The OR function in DAX accepts only two (2) arguments. If you need to perform an OR operation on multiple expressions, you can create a series of calculations or, better, use the OR operator (||) to join all of them in a simpler expression.

I liked the use of the word “better” in this section, and I made a little test with the data from the AdventureWorksDW2014 database. I pulled a small set of data from the dbo.DimCustomer table into my PowerPivot table:

SELECT [CustomerKey]
  FROM [AdventureWorksDW2014].[dbo].[DimCustomer]

Also, for this list of customers I added a column that would show me if a customer has finished a school. Actually I added two columns that showed me the same thing using two different types of OR logic (one with OR function and the second one with pipes):

Finished School A:=IF(OR([Education]="Partial College", [Education]="Partial High School"), "No", "Yes")
Finished School B:=IF(([Education]="Bachelors") || ([Education]="High School") || ([Education]="Graduate Degree"), "Yes", "No")

Then I used the [Finished School B] column to build one of the sample PowerView reports with the Customer count data:

So basically, for me this whole “number of arguments” limit for the DAX OR function was a lesson to learn, to check function syntax as well; however why this “number of arguments” limit differs with the limit of the Excel version of the function is still a mystery to me :-)

Happy data adventures!

Monday, November 3, 2014

PowerPivot Saga: Scheduled Refresh more than once a day

PowerPivot data models in Excel is a great way to quickly pull data from various sources, build relationship between different tabs along and creating different calculations. Once a model is built then it can be further utilized in reporting.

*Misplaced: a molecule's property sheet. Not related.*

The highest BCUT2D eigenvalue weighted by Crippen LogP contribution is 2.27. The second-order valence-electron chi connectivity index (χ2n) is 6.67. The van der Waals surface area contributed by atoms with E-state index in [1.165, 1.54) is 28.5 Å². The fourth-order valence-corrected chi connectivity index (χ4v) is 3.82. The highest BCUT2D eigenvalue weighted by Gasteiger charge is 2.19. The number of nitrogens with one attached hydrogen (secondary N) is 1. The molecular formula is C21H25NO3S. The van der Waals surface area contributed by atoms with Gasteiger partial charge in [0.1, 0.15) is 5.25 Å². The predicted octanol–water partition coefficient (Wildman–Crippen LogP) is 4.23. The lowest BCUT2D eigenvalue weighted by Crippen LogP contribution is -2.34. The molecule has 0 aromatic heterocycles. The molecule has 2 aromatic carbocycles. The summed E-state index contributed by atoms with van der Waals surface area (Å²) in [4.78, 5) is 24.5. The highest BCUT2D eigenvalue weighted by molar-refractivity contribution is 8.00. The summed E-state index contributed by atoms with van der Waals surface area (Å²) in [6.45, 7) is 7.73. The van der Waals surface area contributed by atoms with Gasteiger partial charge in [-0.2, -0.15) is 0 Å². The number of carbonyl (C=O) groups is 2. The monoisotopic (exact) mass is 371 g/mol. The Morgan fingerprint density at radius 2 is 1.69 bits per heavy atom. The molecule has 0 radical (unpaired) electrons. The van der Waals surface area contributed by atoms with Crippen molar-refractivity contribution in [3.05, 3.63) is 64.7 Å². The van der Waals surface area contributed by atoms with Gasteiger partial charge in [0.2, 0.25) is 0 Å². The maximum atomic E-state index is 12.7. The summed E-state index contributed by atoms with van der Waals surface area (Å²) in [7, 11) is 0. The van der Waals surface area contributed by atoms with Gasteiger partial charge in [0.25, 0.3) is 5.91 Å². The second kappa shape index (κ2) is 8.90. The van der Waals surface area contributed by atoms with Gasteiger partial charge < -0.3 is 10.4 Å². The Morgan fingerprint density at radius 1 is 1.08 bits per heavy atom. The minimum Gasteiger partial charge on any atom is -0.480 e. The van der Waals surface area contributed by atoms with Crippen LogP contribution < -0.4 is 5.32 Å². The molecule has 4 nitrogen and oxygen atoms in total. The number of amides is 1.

Users want to have their reports to show updated information that means the PowerPivot data model that support those analytics should hold updated data, i.e. all data tabs being sourced from different data sources need be refreshed. 

We can refresh data in PowerPivot in two ways: 
Manually or interactively by refreshing all or specific data connector. 

Or we can schedule a data refresh if a PowerPivot model is deployed to SharePoint.

That's where a light disappointment starts developing when we realize that the most frequent data refresh cycle could be scheduled only once a day. Some people tried to interfere and tweak tables in the PowerPivot SQL Server database in SharePoint that are responsible for data model refresh schedules:

A Request has been at the Microsoft Connect website to enhance this functionality and add more granularity to how often a data model could be refreshed. However this request has been closed as by design in December of 2012:

At the recent PowerBI Saturday event in Mississauga Microsoft office I questioned a program manager who works in the SSRS team about this very aspect of the data refresh frequency, and he confirmed that there was no plan to bring that functionality to the PowerPivot model in SharePoint, however he suggested a workaround to solve this problem. The very same approach (suggested by one of my colleagues) is to store my tabular model in a SQL Server where I can have more control. 

So this is what I needed to to: 
1) Import a PowerPivot data model from an Excel file  into a Tabular Model solution  
2) then deploy this solution to an SSAS instance 
3) create a SQL job to process the newly deployed SSAS tabular database with my unique schedule (hours, minutes, seconds,.. anything you want to) 
4) create a BISM data connector in the SharePoint for the newly deployed SSAS tabular database 
5) and finally change sourcing or starting developing all my PowerView reports based on that new BISM data connector in SharePoint. 

And why this is a viable solution, because PowerPivot BI Semantic Model Connection (.bism) support two data source types:
- A tabular model database running on a standalone Analysis Services instance in tabular server mode.
- and PowerPivot workbooks saved to SharePoint.

At the end users were able to analyze their reports with the updated data. 

If a daily data refresh is sufficient for business users reports than we can use out of box feature of SharePoint, however if more granular time intervals for PowerPivot model data refresh are required that we can: